Arjun Pradhan was born in Bhutan and he and his family were exiled to the camps in the 1990s.
He spent 22 years in darkness, until the hope of resettlement in the United States.
He resettled in Minnesota in 2010 and now has hope for his future with aspirations of higher education, as well as the future of his family and the Bhutanese community.
He is a photo journalist, and a regular contributor to: http://www.bhutannewsservice.com
AKB: Today is March 28, 2012, I’m at 1720 Marion Street, apartment #9, in Roseville, Minnesota. I’m at the home of Arjun Pradhan, whom I am going to be interviewing on the Bhutanese Oral History Project. I’m in his lovely home, with beautiful furniture and the thing I see most is that there are photographs everywhere on the walls and it feels like home here and I really appreciate you having me in your home, and we can talk about what life is like as a Bhutanese here in Minnesota. Why don’t we begin by you telling me a little about yourself and where you were born and how you came here to Minnesota.
AKB: So your uncle that was already here already greeted you at the airport.?
AP: Yes, and my brother, Jeewan Pradhan. And I was so much happy at that moment with 35 other people [Bhutanese] in the airport. The people go a different way, some goes to Newark, some goes to Chicago, some goes to Michigan. And I with my family with my mom and total six members come to Minnesota. First we get help from World Relief, and World Relief just gave us a hand to adjust and to extend and World Relief provided different items and different orientations and different oral histories and everything. World Relief provided volunteers for English as a second language to my mom, and some help to my brother and sister and to me also. And we joined in the Roseville area high school, and my brother, Santosh Pradhan, and my sister, Menuka Pradhan goes in Roseville middle school.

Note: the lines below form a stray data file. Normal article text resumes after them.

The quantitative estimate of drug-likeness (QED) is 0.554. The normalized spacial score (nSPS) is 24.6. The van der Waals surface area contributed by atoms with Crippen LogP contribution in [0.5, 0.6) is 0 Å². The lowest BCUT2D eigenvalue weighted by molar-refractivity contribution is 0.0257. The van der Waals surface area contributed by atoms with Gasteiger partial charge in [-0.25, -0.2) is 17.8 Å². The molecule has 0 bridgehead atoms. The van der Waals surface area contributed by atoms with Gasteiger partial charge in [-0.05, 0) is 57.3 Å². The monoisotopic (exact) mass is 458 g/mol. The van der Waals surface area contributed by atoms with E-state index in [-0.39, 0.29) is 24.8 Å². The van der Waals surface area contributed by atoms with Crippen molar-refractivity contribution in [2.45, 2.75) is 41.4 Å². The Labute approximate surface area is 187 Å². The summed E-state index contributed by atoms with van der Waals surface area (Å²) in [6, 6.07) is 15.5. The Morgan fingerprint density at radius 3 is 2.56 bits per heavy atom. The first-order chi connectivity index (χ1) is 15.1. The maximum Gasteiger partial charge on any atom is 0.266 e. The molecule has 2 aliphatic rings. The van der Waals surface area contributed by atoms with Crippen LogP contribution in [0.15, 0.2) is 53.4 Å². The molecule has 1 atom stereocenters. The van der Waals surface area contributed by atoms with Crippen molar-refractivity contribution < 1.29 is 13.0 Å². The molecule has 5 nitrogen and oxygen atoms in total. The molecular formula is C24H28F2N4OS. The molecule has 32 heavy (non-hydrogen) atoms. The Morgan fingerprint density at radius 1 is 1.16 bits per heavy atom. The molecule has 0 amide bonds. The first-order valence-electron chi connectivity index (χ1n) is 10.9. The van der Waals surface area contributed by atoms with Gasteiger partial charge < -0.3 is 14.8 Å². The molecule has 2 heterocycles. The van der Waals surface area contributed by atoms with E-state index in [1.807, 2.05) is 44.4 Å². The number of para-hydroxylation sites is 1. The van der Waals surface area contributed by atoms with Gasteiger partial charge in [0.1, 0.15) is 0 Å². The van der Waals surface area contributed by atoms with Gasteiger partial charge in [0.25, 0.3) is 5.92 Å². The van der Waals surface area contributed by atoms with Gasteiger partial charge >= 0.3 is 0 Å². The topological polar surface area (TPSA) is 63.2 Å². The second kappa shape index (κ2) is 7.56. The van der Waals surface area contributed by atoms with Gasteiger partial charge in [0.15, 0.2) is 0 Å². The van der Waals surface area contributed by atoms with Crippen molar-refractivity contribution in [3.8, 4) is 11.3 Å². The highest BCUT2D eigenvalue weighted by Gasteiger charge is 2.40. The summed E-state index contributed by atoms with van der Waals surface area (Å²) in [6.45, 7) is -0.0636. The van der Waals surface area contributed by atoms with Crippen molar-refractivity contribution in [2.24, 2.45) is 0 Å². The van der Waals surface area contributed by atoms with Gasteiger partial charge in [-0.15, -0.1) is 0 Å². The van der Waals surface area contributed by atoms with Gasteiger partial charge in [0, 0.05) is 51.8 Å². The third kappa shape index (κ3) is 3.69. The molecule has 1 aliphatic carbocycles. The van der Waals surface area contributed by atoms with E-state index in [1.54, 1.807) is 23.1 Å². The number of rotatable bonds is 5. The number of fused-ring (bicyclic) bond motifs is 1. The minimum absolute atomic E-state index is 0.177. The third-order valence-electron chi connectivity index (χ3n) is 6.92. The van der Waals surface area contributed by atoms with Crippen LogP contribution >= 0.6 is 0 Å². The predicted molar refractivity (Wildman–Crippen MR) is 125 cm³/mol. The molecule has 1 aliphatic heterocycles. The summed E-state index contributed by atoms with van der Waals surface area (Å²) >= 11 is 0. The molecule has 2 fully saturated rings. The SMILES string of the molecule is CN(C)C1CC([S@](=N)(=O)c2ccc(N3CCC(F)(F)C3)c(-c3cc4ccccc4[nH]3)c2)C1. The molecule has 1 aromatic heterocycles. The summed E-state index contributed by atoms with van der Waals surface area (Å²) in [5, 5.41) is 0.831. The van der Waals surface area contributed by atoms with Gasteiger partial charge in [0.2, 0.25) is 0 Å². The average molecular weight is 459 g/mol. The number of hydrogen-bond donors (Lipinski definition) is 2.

AKB: How old are your sister and brother?
AP: My brother, Santosh is now 16, and my sister is now 12, another brother, Binod Pradhad.
AKB: Was he already here?
AP: No, he came with me. But Jeewan Pradhan is the second brother is already living here with uncles. We get the education and health facilities from the World Relief and Ramsey County.
AKB: Ramsey County?
AP: Ramsey County.
AKB: Let’s talk about your brother who was already here. Has he had any children?
AP: Now, when we arrived here, first we lived in 1740 Marion Street in Roseville, this is our second apartment.
AKB: This is your second apartment?
AP: Second apartment, due to some argument with the manager, he increased the rent. And we need two bedroom because we are a big family, and my brother got married and since big family and together we are in 1720 and now my brother goes in another area. He gets married with his wife and his children, daughter.
AKB: And his daughter was born here?
AP: Yeah, born here. That was the first generation in Minnesota and I’m so happy because new generation are coming here and you guys are doing for the new generation for the oral history project and everything because they know what the Bhutanese and without the culture and without the language when they do some projects in schools and the refugee projects. And my brother gets married with lady, his name is kamal chuwan, she also is a refugee and passed a miserable life what I passed and she passed the miserable life in the eastern part of Nepal Timai Camp and now they have a bright future and it feels like the home environment in their apartment. And they have one daughter and her name is shirya pradhan and she is three months.
AKB: She is a three month old American Bhutanese.
AP: Yes, a new generation.
AKB: Let’s talk about what your current occupation here in Minnesota.
AP: Actually, my mom’s dad is coming from farm occupation. But now, my mom she is going to the ESL class, but she doesn’t get any jobs right now and she has no idea of how to apply to jobs and she’s getting some benefit from Ramsey County.
AKB: So she defiantly needs assistance?
AKB: In helping her try to find jobs here and how that works. Your occupation here?
AP: Actually, occupations of my is that I search a lot of jobs in the beginning in Minnesota. And World Relief helped me to solve a lot of the jobs, but I work here as housekeeping, nothing is certain, and server, I do many jobs, but now I’m working in the Crown Plaza.
AKB: Only temporarily.
AKB: I understand that you are a photo journalist?
AP: Yes, I did through www.bhutanewsservice.com, the volunteers here are doing great jobs to their community to inform the rights and duties, governmental things and women rights of the Bhutanese community and whatever the refugee problems are going in the top levels, low levels because we the young journalist, exiled journalists try to give a correct, balanced. ABC formula, we are doing good things for our community.